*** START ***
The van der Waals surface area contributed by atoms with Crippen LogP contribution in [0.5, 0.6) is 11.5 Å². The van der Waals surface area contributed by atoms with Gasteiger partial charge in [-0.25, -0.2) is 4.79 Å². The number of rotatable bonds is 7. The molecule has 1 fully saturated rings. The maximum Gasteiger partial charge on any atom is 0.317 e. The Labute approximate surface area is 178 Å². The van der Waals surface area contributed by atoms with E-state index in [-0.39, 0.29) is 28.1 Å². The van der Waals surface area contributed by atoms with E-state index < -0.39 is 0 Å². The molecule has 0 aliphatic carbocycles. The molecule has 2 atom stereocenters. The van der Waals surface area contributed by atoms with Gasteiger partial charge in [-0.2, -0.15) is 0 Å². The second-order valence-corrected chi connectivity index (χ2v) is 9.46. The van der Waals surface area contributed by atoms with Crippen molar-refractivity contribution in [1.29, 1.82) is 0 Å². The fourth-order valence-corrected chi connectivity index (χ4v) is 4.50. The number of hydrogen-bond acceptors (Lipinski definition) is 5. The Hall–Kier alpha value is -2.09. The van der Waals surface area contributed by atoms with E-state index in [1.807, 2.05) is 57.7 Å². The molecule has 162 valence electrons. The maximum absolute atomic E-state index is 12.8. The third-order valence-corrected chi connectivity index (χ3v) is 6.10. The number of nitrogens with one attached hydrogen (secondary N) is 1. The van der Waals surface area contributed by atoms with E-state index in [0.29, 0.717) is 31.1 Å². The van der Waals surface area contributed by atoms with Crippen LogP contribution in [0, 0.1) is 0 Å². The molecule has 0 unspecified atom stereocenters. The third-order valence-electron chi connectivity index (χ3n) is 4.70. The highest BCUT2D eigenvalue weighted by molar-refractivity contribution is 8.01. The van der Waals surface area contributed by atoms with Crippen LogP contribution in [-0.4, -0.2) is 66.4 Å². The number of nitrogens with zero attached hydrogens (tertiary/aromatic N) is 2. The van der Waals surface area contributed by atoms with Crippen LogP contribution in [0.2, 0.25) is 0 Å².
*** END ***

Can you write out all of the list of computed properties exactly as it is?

The van der Waals surface area contributed by atoms with Crippen LogP contribution in [0.5, 0.6) is 11.5 Å². The van der Waals surface area contributed by atoms with Gasteiger partial charge in [-0.25, -0.2) is 4.79 Å². The number of rotatable bonds is 7. The molecule has 1 fully saturated rings. The maximum Gasteiger partial charge on any atom is 0.317 e. The Labute approximate surface area is 178 Å². The van der Waals surface area contributed by atoms with E-state index in [-0.39, 0.29) is 28.1 Å². The van der Waals surface area contributed by atoms with E-state index < -0.39 is 0 Å². The molecule has 0 aliphatic carbocycles. The molecule has 2 atom stereocenters. The van der Waals surface area contributed by atoms with Gasteiger partial charge in [-0.2, -0.15) is 0 Å². The second-order valence-corrected chi connectivity index (χ2v) is 9.46. The van der Waals surface area contributed by atoms with Crippen molar-refractivity contribution in [1.29, 1.82) is 0 Å². The fourth-order valence-corrected chi connectivity index (χ4v) is 4.50. The number of hydrogen-bond acceptors (Lipinski definition) is 5. The Hall–Kier alpha value is -2.09. The van der Waals surface area contributed by atoms with E-state index in [1.807, 2.05) is 57.7 Å². The molecule has 162 valence electrons. The maximum absolute atomic E-state index is 12.8. The third-order valence-corrected chi connectivity index (χ3v) is 6.10. The number of nitrogens with one attached hydrogen (secondary N) is 1. The van der Waals surface area contributed by atoms with E-state index in [0.29, 0.717) is 31.1 Å². The van der Waals surface area contributed by atoms with Crippen LogP contribution in [0, 0.1) is 0 Å². The molecule has 0 unspecified atom stereocenters. The third-order valence-electron chi connectivity index (χ3n) is 4.70. The highest BCUT2D eigenvalue weighted by molar-refractivity contribution is 8.01. The van der Waals surface area contributed by atoms with Crippen LogP contribution in [-0.4, -0.2) is 66.4 Å². The number of nitrogens with zero attached hydrogens (tertiary/aromatic N) is 2. The van der Waals surface area contributed by atoms with Crippen LogP contribution in [0.2, 0.25) is 0 Å².